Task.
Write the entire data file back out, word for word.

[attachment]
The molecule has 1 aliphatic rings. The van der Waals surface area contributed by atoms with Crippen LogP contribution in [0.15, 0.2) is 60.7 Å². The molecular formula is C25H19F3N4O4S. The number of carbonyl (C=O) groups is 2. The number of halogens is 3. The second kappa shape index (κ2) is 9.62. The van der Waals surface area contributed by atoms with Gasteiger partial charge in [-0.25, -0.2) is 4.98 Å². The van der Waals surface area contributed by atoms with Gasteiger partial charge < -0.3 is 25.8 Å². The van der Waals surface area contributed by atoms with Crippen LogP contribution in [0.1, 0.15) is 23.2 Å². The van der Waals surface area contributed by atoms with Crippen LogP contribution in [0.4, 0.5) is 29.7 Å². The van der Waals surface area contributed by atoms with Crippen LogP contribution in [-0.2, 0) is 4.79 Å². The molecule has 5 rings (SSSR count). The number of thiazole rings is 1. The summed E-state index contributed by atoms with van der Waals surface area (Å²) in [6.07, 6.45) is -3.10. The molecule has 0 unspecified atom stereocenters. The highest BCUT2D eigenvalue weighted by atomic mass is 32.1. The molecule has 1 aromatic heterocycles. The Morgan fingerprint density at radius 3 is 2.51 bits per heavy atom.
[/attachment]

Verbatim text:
The molecule has 1 aliphatic rings. The van der Waals surface area contributed by atoms with Crippen LogP contribution in [0.15, 0.2) is 60.7 Å². The molecular formula is C25H19F3N4O4S. The number of carbonyl (C=O) groups is 2. The number of halogens is 3. The second kappa shape index (κ2) is 9.62. The van der Waals surface area contributed by atoms with Gasteiger partial charge in [-0.25, -0.2) is 4.98 Å². The van der Waals surface area contributed by atoms with Gasteiger partial charge < -0.3 is 25.8 Å². The van der Waals surface area contributed by atoms with Crippen LogP contribution in [0.1, 0.15) is 23.2 Å². The van der Waals surface area contributed by atoms with Crippen LogP contribution in [0.4, 0.5) is 29.7 Å². The van der Waals surface area contributed by atoms with Crippen LogP contribution in [-0.2, 0) is 4.79 Å². The molecule has 5 rings (SSSR count). The number of thiazole rings is 1. The summed E-state index contributed by atoms with van der Waals surface area (Å²) in [6.07, 6.45) is -3.10. The molecule has 0 unspecified atom stereocenters. The highest BCUT2D eigenvalue weighted by atomic mass is 32.1. The molecule has 1 aromatic heterocycles. The Morgan fingerprint density at radius 3 is 2.51 bits per heavy atom.